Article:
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14th Aug 2022

Prague urges EU compensation for Denmark in cartoon war

  • Prague wants the EU to show solidarity with Denmark after muslim communities boycotted Danish trade (Photo: European Commission)

Czech foreign minister Cyril Svoboda is gathering support for special EU funds to compensate Denmark for trade and other economic damage caused by the muslim backlash against the Mohammed cartoons.

Mr Svoboda argues the EU should signal its strong loyalty to Copenhagen, as well as to the freedom of expression principle cherished in Europe.

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The clash with the Islamic countries was sparked by illustrations of the prophet published in September in Danish daily Jyllands-Posten.

The cartoons were later republished by other European media, but Denmark has suffered the greatest losses with its embassies burnt down in some Islamic countries and Danish exports boycotted by muslim communities.

"One of the concrete forms of our support could be a financial compensation from the EU for a negative impact on exports and trade of Danish products," Mr Svoboda told Mlada fronta dnes, a leading Czech daily.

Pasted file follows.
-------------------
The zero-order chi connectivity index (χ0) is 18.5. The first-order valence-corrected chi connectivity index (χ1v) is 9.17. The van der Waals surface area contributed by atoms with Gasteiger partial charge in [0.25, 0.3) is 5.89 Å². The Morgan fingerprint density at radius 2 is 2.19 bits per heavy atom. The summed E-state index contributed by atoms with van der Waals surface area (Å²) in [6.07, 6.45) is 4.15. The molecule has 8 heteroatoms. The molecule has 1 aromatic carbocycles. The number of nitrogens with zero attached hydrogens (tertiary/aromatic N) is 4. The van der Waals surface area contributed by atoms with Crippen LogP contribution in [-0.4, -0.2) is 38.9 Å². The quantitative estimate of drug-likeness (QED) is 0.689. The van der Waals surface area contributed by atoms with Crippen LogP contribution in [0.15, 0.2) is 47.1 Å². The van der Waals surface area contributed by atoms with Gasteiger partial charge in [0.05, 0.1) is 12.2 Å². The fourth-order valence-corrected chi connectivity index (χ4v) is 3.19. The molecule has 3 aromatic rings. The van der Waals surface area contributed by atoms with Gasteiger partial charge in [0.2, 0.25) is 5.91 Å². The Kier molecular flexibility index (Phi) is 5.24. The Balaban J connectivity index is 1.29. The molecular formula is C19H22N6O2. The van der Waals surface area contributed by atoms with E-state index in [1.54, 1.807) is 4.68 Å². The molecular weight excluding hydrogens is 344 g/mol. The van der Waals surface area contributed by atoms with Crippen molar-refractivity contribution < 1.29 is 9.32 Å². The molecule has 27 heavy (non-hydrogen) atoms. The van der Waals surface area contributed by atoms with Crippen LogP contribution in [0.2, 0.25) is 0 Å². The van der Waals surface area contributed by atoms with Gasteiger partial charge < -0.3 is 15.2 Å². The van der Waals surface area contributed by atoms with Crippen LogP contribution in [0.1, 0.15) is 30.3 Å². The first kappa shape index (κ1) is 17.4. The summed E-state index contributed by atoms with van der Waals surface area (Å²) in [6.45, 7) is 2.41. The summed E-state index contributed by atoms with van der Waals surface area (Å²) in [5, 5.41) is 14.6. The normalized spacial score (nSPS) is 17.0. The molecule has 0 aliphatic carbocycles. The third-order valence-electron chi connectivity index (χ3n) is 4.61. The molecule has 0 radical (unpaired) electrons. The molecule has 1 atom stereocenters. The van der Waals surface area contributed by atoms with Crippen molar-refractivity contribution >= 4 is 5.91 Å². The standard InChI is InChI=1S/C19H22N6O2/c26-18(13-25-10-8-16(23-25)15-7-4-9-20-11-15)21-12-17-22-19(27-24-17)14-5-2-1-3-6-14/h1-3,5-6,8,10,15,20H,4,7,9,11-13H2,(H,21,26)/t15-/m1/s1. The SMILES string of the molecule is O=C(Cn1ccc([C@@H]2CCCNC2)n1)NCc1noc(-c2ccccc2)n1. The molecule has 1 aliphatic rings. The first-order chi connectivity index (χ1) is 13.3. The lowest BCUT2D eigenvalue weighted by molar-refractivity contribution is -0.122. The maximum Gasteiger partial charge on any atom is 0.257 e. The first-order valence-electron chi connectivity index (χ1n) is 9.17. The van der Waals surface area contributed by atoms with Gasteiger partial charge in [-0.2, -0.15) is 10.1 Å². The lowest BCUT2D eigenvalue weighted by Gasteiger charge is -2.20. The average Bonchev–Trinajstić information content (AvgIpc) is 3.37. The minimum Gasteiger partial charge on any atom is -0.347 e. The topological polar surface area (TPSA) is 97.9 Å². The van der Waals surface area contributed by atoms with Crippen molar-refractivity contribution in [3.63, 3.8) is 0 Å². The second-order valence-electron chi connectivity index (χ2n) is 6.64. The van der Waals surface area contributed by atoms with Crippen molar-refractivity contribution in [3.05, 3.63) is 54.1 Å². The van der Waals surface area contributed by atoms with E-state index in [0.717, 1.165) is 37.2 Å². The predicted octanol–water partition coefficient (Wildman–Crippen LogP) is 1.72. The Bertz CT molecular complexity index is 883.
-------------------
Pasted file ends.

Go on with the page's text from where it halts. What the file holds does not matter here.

He is planning to lobby for the plan at the nearest meeting of the EU foreign ministers, scheduled for 27 February, which should also adopt some form of response to the recent dispute.

Mr Svoboda argues that the EU's reaction so far was quite vague, and while he understands the cartoons must have been viewed as provocative, the reaction by muslim groups in several countries was unacceptable and Europe should make this clear.

Barroso backs Denmark

European Commission president Jose Manuel Barroso also expressed his solidarity with Denmark on Monday (13 February), in his speech to MEPs at a Strasbourg plenary.

He said the country has been treated unfairly in the conflict, while stressing that freedom of speech is absolutely non-negotiable in Europe.

The president also gave an interview to offending newspaper Jyllands-Posten in which he defended free speech as "a founding value of our European open society."

"We are in favour of a dialogue, but that does not mean that we will give up on the values that are non-negotiable," he said.

Meanwhile, Australian cartoonist Michael Leunig has published the first holocaust cartoon on an Iranian website asking the question "what is the limit of western freedom of expression?"

The statements come as EU foreign affairs chief Javier Solana began a goodwill tour of the Middle East on Monday, meeting Islamic leader Ekmeleddin Ihsanoglu in Turkey.

Mr Ihsanoglu urged the European Parliament to adopt a code against islamophobia and compared the situation of European muslims to that of the jews before World War II.

German foreign minister Frank-Walter Steinmeier and French president Jacques Chirac are set to visit Jordan and Turkey in the coming weeks.

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